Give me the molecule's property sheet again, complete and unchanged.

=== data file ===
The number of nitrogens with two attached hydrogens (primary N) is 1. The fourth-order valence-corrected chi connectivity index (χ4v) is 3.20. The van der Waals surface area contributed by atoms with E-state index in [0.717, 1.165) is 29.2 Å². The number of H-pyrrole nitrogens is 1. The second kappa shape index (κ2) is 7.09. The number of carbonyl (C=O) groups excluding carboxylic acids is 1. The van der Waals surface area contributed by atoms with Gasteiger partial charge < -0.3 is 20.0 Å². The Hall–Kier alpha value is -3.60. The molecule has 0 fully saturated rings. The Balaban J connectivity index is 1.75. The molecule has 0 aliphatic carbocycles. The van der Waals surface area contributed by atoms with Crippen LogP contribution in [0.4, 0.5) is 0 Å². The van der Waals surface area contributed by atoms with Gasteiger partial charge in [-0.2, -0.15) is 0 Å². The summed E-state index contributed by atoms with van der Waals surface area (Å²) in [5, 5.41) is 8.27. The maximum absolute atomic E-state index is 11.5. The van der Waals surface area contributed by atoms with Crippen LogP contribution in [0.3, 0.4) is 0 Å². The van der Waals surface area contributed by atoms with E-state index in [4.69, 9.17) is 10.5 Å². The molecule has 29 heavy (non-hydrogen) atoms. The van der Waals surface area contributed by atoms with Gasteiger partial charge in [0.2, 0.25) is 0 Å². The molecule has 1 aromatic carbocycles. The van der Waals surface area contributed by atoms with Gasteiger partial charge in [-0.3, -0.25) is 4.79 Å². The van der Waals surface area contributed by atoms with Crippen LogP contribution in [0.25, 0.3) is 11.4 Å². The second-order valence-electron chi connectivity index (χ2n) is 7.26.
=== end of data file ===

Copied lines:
The number of nitrogens with two attached hydrogens (primary N) is 1. The fourth-order valence-corrected chi connectivity index (χ4v) is 3.20. The van der Waals surface area contributed by atoms with E-state index in [0.717, 1.165) is 29.2 Å². The number of H-pyrrole nitrogens is 1. The second kappa shape index (κ2) is 7.09. The number of carbonyl (C=O) groups excluding carboxylic acids is 1. The van der Waals surface area contributed by atoms with Gasteiger partial charge < -0.3 is 20.0 Å². The Hall–Kier alpha value is -3.60. The molecule has 0 fully saturated rings. The Balaban J connectivity index is 1.75. The molecule has 0 aliphatic carbocycles. The van der Waals surface area contributed by atoms with Crippen LogP contribution in [0.4, 0.5) is 0 Å². The van der Waals surface area contributed by atoms with Gasteiger partial charge in [-0.2, -0.15) is 0 Å². The summed E-state index contributed by atoms with van der Waals surface area (Å²) in [5, 5.41) is 8.27. The maximum absolute atomic E-state index is 11.5. The van der Waals surface area contributed by atoms with Crippen LogP contribution in [0.3, 0.4) is 0 Å². The van der Waals surface area contributed by atoms with E-state index in [4.69, 9.17) is 10.5 Å². The molecule has 29 heavy (non-hydrogen) atoms. The van der Waals surface area contributed by atoms with Gasteiger partial charge in [0.2, 0.25) is 0 Å². The molecule has 1 aromatic carbocycles. The van der Waals surface area contributed by atoms with Gasteiger partial charge in [-0.3, -0.25) is 4.79 Å². The van der Waals surface area contributed by atoms with Crippen LogP contribution in [0.25, 0.3) is 11.4 Å². The second-order valence-electron chi connectivity index (χ2n) is 7.26.